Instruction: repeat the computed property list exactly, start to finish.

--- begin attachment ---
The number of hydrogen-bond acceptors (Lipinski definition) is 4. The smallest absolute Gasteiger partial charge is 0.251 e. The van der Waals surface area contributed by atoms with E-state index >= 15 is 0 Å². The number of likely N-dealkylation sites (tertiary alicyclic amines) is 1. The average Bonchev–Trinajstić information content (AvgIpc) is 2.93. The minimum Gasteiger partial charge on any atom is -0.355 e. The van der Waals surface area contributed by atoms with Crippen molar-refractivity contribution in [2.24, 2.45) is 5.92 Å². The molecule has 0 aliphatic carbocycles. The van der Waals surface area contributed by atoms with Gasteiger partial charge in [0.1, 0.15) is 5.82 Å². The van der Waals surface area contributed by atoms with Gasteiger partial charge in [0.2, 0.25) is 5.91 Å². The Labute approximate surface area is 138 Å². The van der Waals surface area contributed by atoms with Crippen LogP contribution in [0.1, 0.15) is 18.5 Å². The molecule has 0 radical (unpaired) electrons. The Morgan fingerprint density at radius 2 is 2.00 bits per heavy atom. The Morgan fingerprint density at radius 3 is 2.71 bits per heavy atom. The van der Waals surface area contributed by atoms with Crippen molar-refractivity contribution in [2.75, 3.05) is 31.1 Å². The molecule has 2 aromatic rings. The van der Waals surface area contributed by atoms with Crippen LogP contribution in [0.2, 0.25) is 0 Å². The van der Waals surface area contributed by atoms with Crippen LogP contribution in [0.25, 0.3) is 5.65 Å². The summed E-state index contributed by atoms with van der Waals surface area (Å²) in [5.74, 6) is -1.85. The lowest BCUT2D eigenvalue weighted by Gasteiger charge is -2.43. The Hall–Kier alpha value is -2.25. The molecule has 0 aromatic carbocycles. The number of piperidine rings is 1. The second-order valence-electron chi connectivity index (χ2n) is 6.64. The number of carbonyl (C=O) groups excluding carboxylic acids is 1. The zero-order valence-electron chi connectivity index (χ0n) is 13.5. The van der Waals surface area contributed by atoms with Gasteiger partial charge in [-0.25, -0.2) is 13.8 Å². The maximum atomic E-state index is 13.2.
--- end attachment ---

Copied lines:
The number of hydrogen-bond acceptors (Lipinski definition) is 4. The smallest absolute Gasteiger partial charge is 0.251 e. The van der Waals surface area contributed by atoms with E-state index >= 15 is 0 Å². The number of likely N-dealkylation sites (tertiary alicyclic amines) is 1. The average Bonchev–Trinajstić information content (AvgIpc) is 2.93. The minimum Gasteiger partial charge on any atom is -0.355 e. The van der Waals surface area contributed by atoms with Crippen molar-refractivity contribution in [2.24, 2.45) is 5.92 Å². The molecule has 0 aliphatic carbocycles. The van der Waals surface area contributed by atoms with Gasteiger partial charge in [0.1, 0.15) is 5.82 Å². The van der Waals surface area contributed by atoms with Gasteiger partial charge in [0.2, 0.25) is 5.91 Å². The Labute approximate surface area is 138 Å². The van der Waals surface area contributed by atoms with Crippen LogP contribution in [0.1, 0.15) is 18.5 Å². The molecule has 0 radical (unpaired) electrons. The Morgan fingerprint density at radius 2 is 2.00 bits per heavy atom. The Morgan fingerprint density at radius 3 is 2.71 bits per heavy atom. The van der Waals surface area contributed by atoms with Crippen molar-refractivity contribution in [2.75, 3.05) is 31.1 Å². The molecule has 2 aromatic rings. The van der Waals surface area contributed by atoms with Crippen LogP contribution in [0.2, 0.25) is 0 Å². The van der Waals surface area contributed by atoms with Crippen LogP contribution in [0.25, 0.3) is 5.65 Å². The summed E-state index contributed by atoms with van der Waals surface area (Å²) in [5.74, 6) is -1.85. The lowest BCUT2D eigenvalue weighted by Gasteiger charge is -2.43. The Hall–Kier alpha value is -2.25. The molecule has 0 aromatic carbocycles. The number of piperidine rings is 1. The second-order valence-electron chi connectivity index (χ2n) is 6.64. The number of carbonyl (C=O) groups excluding carboxylic acids is 1. The zero-order valence-electron chi connectivity index (χ0n) is 13.5. The van der Waals surface area contributed by atoms with Gasteiger partial charge in [-0.25, -0.2) is 13.8 Å². The maximum atomic E-state index is 13.2.